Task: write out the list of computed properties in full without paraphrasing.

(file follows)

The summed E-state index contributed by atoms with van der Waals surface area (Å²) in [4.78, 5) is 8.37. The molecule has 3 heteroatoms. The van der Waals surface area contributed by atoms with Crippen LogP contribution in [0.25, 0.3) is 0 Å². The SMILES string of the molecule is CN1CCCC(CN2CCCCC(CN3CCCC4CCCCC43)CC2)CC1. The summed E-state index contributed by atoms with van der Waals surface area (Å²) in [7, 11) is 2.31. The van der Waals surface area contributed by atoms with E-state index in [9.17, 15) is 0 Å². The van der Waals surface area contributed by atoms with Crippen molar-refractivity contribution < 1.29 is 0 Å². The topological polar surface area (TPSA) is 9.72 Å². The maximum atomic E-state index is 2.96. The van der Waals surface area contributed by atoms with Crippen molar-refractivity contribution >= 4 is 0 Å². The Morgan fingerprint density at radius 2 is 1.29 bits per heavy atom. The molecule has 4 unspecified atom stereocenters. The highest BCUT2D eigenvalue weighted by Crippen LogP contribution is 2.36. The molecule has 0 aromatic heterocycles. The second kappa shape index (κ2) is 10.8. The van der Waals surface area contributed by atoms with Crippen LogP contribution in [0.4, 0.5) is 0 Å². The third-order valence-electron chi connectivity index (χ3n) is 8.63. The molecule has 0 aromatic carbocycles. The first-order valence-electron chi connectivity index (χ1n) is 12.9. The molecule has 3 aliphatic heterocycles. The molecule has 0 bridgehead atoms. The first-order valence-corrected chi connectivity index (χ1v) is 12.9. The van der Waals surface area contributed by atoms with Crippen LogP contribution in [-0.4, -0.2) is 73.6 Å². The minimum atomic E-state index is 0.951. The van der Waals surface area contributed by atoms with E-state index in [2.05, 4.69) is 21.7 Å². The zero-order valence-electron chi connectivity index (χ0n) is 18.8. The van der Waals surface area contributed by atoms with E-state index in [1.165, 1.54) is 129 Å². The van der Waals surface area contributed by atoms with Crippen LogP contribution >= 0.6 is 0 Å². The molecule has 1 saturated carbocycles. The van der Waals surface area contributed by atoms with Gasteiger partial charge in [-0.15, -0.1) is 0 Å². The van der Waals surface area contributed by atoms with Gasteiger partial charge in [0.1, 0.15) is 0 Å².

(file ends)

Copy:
The summed E-state index contributed by atoms with van der Waals surface area (Å²) in [4.78, 5) is 8.37. The molecule has 3 heteroatoms. The van der Waals surface area contributed by atoms with Crippen LogP contribution in [0.25, 0.3) is 0 Å². The SMILES string of the molecule is CN1CCCC(CN2CCCCC(CN3CCCC4CCCCC43)CC2)CC1. The summed E-state index contributed by atoms with van der Waals surface area (Å²) in [7, 11) is 2.31. The van der Waals surface area contributed by atoms with E-state index in [9.17, 15) is 0 Å². The van der Waals surface area contributed by atoms with Crippen molar-refractivity contribution < 1.29 is 0 Å². The topological polar surface area (TPSA) is 9.72 Å². The maximum atomic E-state index is 2.96. The van der Waals surface area contributed by atoms with Crippen molar-refractivity contribution >= 4 is 0 Å². The Morgan fingerprint density at radius 2 is 1.29 bits per heavy atom. The molecule has 4 unspecified atom stereocenters. The highest BCUT2D eigenvalue weighted by Crippen LogP contribution is 2.36. The molecule has 0 aromatic heterocycles. The second kappa shape index (κ2) is 10.8. The van der Waals surface area contributed by atoms with Crippen LogP contribution in [0.4, 0.5) is 0 Å². The third-order valence-electron chi connectivity index (χ3n) is 8.63. The molecule has 0 aromatic carbocycles. The first-order valence-electron chi connectivity index (χ1n) is 12.9. The molecule has 3 aliphatic heterocycles. The molecule has 0 bridgehead atoms. The first-order valence-corrected chi connectivity index (χ1v) is 12.9. The van der Waals surface area contributed by atoms with Crippen LogP contribution in [-0.4, -0.2) is 73.6 Å². The minimum atomic E-state index is 0.951. The van der Waals surface area contributed by atoms with E-state index in [2.05, 4.69) is 21.7 Å². The zero-order valence-electron chi connectivity index (χ0n) is 18.8. The van der Waals surface area contributed by atoms with E-state index in [1.165, 1.54) is 129 Å². The van der Waals surface area contributed by atoms with Crippen LogP contribution >= 0.6 is 0 Å². The molecule has 1 saturated carbocycles. The van der Waals surface area contributed by atoms with Gasteiger partial charge in [-0.15, -0.1) is 0 Å². The van der Waals surface area contributed by atoms with Gasteiger partial charge in [0.1, 0.15) is 0 Å².